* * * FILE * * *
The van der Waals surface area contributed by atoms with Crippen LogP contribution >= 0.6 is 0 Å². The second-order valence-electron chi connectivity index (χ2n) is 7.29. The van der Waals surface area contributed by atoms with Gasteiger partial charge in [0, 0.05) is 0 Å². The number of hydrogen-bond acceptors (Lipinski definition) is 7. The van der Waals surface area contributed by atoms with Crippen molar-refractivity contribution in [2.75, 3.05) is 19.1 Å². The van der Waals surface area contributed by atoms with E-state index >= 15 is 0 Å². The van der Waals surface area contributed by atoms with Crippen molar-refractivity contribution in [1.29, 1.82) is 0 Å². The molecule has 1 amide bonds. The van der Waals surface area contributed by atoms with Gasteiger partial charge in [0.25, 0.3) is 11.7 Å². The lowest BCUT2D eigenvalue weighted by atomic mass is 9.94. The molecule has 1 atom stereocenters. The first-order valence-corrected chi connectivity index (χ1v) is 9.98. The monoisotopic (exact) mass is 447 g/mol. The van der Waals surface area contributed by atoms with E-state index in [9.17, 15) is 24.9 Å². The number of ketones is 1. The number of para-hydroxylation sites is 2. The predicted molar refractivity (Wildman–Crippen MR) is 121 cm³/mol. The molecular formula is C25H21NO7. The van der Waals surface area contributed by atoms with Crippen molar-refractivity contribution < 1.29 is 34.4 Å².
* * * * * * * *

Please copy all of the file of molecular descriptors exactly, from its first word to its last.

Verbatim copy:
The van der Waals surface area contributed by atoms with Crippen LogP contribution >= 0.6 is 0 Å². The second-order valence-electron chi connectivity index (χ2n) is 7.29. The van der Waals surface area contributed by atoms with Gasteiger partial charge in [0, 0.05) is 0 Å². The number of hydrogen-bond acceptors (Lipinski definition) is 7. The van der Waals surface area contributed by atoms with Crippen molar-refractivity contribution in [2.75, 3.05) is 19.1 Å². The van der Waals surface area contributed by atoms with E-state index >= 15 is 0 Å². The van der Waals surface area contributed by atoms with Crippen molar-refractivity contribution in [1.29, 1.82) is 0 Å². The molecule has 1 amide bonds. The van der Waals surface area contributed by atoms with Gasteiger partial charge in [0.25, 0.3) is 11.7 Å². The lowest BCUT2D eigenvalue weighted by atomic mass is 9.94. The molecule has 1 atom stereocenters. The first-order valence-corrected chi connectivity index (χ1v) is 9.98. The monoisotopic (exact) mass is 447 g/mol. The van der Waals surface area contributed by atoms with E-state index in [9.17, 15) is 24.9 Å². The number of ketones is 1. The number of para-hydroxylation sites is 2. The predicted molar refractivity (Wildman–Crippen MR) is 121 cm³/mol. The molecular formula is C25H21NO7. The van der Waals surface area contributed by atoms with Crippen molar-refractivity contribution < 1.29 is 34.4 Å².